Cotoneaster for bumblebees and honey bees

  • Published source details Corbet S.A. & Westgarth-Smith A. (1992) Cotoneaster for bumblebees and honey bees. Journal of Apicultural Research, 31, 9-14.


Some bumblebee species Bombus spp., particularly long-tongued species, have undergone substantial range contractions in the UK and may be suffering from a lack of nectar and pollen supply in the wider countryside. This study tested the use of different types of garden-planted Cotoneaster (Rosaceae) by bumblebees from May to August, in the Cambridge University Botanic Garden, Cambridge, England.

Twenty-four different species and forms of Cotoneaster are planted at the University Botanic Garden, Cambridge, with one or a few bushes of each. The genus is in two sections – the Cotoneaster section, with cup or bell-shaped flowers, and the Chaenopetalum section, with open, saucer-shaped flowers.
The number of bees visiting one bush of each type of Cotoneaster was recorded on a single standardised walk, taken between 12:00 h and 17:00 h, on 21 days between 17 May and 19 August 1988 when the ambient temperature was 16-28°C. Flower abundance was scored for each Cotoneaster type.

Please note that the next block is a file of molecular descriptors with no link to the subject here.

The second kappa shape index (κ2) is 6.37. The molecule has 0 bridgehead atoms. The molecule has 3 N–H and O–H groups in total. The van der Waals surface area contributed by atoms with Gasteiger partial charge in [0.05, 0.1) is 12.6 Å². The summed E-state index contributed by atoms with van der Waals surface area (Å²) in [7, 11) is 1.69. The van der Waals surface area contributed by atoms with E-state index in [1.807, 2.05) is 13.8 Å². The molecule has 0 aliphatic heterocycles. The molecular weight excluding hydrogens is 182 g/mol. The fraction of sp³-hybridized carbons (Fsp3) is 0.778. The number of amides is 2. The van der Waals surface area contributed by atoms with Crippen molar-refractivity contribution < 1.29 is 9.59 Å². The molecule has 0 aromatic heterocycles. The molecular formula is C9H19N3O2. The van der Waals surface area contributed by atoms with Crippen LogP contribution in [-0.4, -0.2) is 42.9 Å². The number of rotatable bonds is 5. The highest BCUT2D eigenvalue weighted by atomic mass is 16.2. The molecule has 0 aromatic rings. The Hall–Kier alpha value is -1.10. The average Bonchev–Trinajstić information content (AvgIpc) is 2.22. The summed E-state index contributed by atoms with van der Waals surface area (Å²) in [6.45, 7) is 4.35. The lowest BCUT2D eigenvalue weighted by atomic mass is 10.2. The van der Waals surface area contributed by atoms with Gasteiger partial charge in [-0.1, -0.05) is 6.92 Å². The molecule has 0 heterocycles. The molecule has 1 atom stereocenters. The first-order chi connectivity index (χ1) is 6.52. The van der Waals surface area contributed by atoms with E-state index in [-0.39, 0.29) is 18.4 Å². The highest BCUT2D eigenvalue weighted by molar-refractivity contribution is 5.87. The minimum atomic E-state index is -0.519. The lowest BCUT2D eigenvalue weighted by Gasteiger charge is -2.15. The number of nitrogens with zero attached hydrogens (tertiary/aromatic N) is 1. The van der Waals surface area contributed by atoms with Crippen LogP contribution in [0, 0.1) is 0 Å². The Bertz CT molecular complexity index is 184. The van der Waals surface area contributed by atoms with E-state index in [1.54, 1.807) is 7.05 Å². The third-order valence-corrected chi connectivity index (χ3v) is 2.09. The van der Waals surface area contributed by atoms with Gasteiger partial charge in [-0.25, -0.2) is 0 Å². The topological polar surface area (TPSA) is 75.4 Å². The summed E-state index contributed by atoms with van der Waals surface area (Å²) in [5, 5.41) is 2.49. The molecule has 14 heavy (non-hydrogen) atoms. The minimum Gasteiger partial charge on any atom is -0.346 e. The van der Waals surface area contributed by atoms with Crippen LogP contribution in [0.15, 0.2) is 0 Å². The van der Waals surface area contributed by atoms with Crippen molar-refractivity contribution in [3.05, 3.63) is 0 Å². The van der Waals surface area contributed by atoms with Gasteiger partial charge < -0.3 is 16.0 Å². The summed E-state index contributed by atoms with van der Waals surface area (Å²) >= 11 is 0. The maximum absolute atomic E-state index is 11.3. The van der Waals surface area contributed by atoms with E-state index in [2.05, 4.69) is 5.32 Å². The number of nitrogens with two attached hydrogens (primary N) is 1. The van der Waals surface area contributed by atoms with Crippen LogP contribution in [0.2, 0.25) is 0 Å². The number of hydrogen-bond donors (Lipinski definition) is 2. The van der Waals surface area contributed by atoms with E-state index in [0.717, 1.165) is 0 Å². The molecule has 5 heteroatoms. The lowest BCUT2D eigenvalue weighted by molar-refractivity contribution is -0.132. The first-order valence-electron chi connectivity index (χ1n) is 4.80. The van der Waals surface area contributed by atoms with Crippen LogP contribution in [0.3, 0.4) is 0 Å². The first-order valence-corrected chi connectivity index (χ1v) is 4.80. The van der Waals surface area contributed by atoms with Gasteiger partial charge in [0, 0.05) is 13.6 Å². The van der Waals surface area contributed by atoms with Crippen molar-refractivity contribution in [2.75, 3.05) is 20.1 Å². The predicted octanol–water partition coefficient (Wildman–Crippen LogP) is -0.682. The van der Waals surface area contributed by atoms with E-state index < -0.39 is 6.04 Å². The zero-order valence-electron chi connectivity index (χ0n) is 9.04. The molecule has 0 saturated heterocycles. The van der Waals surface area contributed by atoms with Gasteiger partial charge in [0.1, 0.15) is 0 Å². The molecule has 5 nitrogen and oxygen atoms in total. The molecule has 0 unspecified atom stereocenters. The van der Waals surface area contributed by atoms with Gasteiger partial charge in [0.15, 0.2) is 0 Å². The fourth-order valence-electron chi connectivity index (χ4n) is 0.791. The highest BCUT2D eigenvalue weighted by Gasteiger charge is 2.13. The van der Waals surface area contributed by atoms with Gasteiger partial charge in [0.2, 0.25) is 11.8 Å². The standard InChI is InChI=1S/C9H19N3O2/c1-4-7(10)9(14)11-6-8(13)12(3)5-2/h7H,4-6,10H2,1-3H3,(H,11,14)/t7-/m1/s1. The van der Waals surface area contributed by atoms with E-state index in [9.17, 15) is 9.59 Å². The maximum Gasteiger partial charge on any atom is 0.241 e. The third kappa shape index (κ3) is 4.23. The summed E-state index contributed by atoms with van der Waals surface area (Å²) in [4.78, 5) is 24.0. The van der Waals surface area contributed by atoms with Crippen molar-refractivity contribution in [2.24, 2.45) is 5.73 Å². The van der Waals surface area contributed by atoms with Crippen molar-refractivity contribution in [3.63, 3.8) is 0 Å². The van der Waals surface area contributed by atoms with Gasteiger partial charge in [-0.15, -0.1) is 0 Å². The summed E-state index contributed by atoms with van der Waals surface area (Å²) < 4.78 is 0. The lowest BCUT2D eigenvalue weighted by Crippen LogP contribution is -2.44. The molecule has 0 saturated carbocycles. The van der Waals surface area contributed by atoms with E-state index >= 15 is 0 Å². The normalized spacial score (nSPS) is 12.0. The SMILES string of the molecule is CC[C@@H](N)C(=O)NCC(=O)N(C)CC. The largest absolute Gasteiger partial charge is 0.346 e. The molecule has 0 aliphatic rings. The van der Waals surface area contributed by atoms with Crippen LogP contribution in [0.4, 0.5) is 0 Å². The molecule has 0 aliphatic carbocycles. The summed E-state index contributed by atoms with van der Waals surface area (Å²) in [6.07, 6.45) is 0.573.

At least one type of Cotoneaster was flowering at any one time from the start of the study until the second week of August.
Short-tongued bumblebees of the species group B. terrestris/lucorum (white-tailed and buff-tailed), and honey bees Apis mellifera visited Cotoneaster plants in both sections of the genus. Plants of the section Cotoneaster were visited more by these bees in May and early June, a critical period when other forage may be scarce.
The common carder bee B. pascuorum and the early bumblebee B. pratorum almost exclusively visited plants in the section Cotoneaster throughout the season.
The study shows that a mixture of Cotoneaster species can provide a seasonal succession of forage for bumblebees and honey bees from May to August. The paper lists 24 varieties of Cotoneaster, with information about their peak flowering time and resistance to fire blight (a bacterial disease that can be transmitted to some fruit trees by bees).
Note: If using or referring to this published study, please read and quote the original paper, which is available through the International Bee Research Association

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